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|Russian plan to land on Jupiter's moon Ganymede
At the end of 2013, the Russian government allocated "seed" money for what could become the nation's first planetary mission into the Jupiter's system. However, due to complexity and cost of the project, it had to be essentially shelved in 2017.
A concept of the Russian mission to Jupiter's moon Europa, as it was envisioned in 2009. The project was later refocused from Europa to Ganymede and split into two separately launched spacecraft -- an orbiter and a lander. Credit: NPO Lavochkin
Renewed Russian-European cooperation might propel it all the way to Jupiter
A steady increase of the Russian space budget in the first decade of the 21st century revived hopes among the nation's planetary scientists for sending a mission to Jupiter. Even the Soviet Union never managed to implement its early plans for exploring destinations beyond the orbit of Mars, leaving it to US spacecraft first to reach vicinity of giant planets in the outer Solar System. Yet, data and images sent back by NASA's Pioneer and Voyager probes only expanded the horizons for exploration. Particularly, moons of Jupiter, which have fascinated astronomers since Galileo, revealed unique and diverse worlds with a potential to harbor life. In the 1990s, NASA continued the exploration of Jupiter's mini-Solar System with the remarkably successful Galileo mission, while Russian scientists could only sketch very preliminary plans for a comparable project. These plans became a basis for further studies during an economic recovery of the 2000s.
Origin of the Laplas mission
In 2007, the European Space Agency, ESA, decided to launch a probe named Laplace to coincide with NASA's mission dubbed the Europa Orbiter and Jupiter System Observer. A joint project named EJSM-Laplace would explore most intriguing moons of Jupiter -- Europa and Ganymede. (625) The same year, the Russian Academy of Sciences, RAN, expressed interest in contributing a lander that would descent on the icy surface of the most intriguing Jovian moon -- Europa.
In early 2008, ESA and NASA formed Joint Science Definition Team, JSDT, which quickly proposed a share of responsibilities between the US and Europe:
Prior to entering orbits of their respective moons in 2026, two spacecraft would fly similar trajectories to Jupiter with more than 100 kilograms of complementary instruments, each conducting flybys of Jovian moons Ganymede, Europa, Callisto and Io.
While the US-European Jupiter mission was hatched, Russian specialists considered a parallel project initially dubbed Sokol-Laplas-P, where "P" stood for "posadka" (landing). Other sources from the period identified the mission as Laplas-Evropa-P, emphasizing its ultimate goal -- a landing on Europa. Prior to the US-European agreement on EJSM-Laplace, the Russian mission to Jupiter was expected to lift off on a Proton-M/Briz-M or an Angara rocket no earlier than in 2023 or 2024. However following the decision to parallel the European effort, its launch date was advanced to 2020 or 2021 respectively.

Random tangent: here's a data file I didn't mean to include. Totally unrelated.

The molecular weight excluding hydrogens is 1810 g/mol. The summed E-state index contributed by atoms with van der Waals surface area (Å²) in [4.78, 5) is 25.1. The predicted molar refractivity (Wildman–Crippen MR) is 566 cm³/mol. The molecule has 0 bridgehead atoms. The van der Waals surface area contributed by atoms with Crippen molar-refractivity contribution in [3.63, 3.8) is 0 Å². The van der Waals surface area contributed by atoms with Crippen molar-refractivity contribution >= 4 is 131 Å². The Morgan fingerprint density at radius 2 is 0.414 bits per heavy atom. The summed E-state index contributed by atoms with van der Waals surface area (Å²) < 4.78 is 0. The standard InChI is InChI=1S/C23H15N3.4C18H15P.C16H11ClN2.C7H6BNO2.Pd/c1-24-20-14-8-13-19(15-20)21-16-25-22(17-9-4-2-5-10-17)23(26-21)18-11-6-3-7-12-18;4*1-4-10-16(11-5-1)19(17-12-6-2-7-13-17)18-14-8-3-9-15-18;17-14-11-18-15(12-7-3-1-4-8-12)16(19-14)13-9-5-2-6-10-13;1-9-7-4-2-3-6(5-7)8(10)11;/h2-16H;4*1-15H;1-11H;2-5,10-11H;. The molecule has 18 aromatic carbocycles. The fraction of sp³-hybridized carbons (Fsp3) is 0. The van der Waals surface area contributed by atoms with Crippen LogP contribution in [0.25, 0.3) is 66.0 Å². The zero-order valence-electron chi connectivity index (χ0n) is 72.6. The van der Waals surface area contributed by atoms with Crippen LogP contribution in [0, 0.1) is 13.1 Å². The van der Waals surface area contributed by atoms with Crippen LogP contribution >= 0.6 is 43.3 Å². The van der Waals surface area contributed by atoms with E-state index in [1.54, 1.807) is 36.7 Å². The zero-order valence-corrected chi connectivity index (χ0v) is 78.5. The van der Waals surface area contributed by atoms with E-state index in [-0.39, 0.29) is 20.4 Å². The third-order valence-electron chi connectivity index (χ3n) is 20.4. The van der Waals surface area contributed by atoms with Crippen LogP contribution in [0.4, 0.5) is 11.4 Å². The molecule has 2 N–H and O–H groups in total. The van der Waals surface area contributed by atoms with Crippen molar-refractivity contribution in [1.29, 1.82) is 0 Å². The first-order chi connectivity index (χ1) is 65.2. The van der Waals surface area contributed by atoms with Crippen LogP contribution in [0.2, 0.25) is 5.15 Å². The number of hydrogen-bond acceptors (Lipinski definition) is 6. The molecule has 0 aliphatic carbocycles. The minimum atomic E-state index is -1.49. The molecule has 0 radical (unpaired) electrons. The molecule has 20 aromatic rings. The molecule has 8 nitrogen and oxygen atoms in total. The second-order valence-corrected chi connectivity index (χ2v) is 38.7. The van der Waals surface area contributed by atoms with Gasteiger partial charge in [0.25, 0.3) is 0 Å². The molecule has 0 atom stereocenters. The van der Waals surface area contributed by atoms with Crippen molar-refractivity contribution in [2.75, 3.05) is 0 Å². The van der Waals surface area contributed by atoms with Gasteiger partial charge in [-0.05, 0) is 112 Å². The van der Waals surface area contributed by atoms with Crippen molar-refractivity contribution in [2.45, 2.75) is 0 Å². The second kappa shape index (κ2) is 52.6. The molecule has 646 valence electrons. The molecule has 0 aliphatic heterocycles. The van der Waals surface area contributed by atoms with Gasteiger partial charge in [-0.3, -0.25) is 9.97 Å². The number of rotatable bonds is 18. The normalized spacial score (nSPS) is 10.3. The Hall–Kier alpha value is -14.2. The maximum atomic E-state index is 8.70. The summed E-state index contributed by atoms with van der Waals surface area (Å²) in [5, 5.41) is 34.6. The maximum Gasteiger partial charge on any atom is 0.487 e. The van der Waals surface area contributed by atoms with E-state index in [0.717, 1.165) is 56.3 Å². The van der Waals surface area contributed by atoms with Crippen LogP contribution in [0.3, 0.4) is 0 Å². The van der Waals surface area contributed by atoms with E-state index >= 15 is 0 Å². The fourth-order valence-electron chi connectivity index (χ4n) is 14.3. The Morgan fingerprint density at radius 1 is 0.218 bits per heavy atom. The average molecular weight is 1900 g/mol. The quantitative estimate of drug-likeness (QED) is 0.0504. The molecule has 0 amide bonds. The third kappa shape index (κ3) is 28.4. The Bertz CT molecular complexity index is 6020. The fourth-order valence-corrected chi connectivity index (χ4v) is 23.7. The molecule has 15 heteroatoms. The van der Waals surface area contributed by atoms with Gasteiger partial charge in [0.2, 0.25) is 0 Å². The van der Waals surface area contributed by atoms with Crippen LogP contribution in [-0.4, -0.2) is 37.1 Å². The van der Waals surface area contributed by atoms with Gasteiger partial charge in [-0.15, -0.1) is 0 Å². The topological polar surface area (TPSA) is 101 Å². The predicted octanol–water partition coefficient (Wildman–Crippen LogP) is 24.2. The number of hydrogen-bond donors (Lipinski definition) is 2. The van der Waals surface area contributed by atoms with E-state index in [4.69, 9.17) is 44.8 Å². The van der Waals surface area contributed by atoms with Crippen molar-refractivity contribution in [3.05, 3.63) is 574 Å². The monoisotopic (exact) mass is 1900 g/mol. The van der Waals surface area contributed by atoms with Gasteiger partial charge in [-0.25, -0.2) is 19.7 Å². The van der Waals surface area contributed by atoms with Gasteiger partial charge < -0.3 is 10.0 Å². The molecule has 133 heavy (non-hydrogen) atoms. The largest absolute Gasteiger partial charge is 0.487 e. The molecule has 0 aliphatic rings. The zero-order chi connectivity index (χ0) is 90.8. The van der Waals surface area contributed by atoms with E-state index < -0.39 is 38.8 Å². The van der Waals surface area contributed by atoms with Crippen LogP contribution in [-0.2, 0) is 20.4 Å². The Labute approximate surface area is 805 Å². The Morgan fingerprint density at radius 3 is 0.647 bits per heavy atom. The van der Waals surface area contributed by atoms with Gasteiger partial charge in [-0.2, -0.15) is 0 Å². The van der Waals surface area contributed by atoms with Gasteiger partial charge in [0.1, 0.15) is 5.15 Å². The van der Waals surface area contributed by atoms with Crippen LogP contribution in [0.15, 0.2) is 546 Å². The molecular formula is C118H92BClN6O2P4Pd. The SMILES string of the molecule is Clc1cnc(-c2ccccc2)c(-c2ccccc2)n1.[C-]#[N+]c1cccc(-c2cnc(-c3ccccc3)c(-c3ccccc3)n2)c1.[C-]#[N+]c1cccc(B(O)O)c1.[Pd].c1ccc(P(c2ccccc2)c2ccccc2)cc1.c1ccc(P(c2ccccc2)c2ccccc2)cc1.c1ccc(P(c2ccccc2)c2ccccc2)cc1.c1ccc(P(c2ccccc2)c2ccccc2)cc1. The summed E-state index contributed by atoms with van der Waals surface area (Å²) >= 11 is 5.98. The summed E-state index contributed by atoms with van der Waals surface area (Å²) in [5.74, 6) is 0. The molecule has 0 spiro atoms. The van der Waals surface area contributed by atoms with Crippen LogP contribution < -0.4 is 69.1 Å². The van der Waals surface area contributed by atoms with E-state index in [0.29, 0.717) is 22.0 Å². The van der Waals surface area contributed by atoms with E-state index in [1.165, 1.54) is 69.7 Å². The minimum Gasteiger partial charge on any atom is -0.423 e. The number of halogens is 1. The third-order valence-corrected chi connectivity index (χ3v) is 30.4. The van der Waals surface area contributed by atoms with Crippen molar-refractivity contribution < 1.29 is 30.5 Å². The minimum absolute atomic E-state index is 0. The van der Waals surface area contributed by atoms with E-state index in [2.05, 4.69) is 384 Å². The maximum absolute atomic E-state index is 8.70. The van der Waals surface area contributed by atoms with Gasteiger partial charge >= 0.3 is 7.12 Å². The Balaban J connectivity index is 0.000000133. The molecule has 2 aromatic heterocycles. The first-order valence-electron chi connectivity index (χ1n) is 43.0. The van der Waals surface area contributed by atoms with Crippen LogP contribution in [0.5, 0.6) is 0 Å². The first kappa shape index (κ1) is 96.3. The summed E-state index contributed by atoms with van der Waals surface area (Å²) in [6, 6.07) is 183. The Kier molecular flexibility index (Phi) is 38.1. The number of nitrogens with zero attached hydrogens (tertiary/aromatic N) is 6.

During preliminary studies in 2008 and 2009, Russian planners added an orbital vehicle to the mission, so that it could provide a communications link between the lander and ground control, independent of the capabilities of the European spacecraft.
By 2009, Russian engineers also evaluated two ways to reach Jupiter. The first scenario involved traditional chemical propulsion and required flybys in the vicinity of Venus and the Earth to use their gravitational fields for acceleration. The second scenario relied on an electrically propelled space tug and needed only one flyby of the Earth on the way to Jupiter. That second option was ultimately chosen as the only practical solution for the project.
To minimize electronics-busting radiation near Jupiter, the spacecraft would follow a complex spiral to enter 100-kilometer circular orbit around Europa after circling its host planet for almost two years and conducting multiple flybys of Ganymede, Callisto and Europa. In the next two months, the orbital module would peer at the icy surface of Europa in search for a safe landing site, hopefully with a water ocean locked beneath. The landing vehicle would then separate from the orbiter and land on Europa with the help of a special one-component propellant in order to minimize the contamination of the pristine alien world.
Russian scientists and their colleagues abroad brainstormed various payloads for the lander, including a penetrating probe with a radioactive heater that could melt its way through the icy crust to a purported ocean. A rover was also considered. One idea also included shooting an explosive shell from the orbiter into the surface and then sending a lander into the impact crater, in the hope of finding and analyzing sub-surface material ejected by the blast. (627) However, for the time, planners had to settle for a stationary lander.
The design of the landing module would derive from the yet-to-be-developed Luna-Glob mission. In turn, the orbiter could borrow its systems from the ill-fated Phobos-Grunt project. (626) Both spacecraft would be powered by radioisotope thermal generators, RTGs.
Switching to Ganymede
Due to financial problems, NASA had to withdraw from the EJSM-Laplace project by 2012. ESA still hoped to press forward with its own spacecraft renamed JUICE, for Jupiter Icy Moon Explorer. It was rescheduled to lift off in June 2022 and was expected to make two flybys of Jupiter's moon Europa (thus fulfilling some goals of the canceled US probe), and also flyby Callisto and then enter orbit around Ganymede. The JUICE project competed for the ESA funding with the Athena orbital observatory, however the former was declared a winner on May 2, 2012. Still, all these plans were riding on ESA's bet for a free ride on the Russian Proton rocket.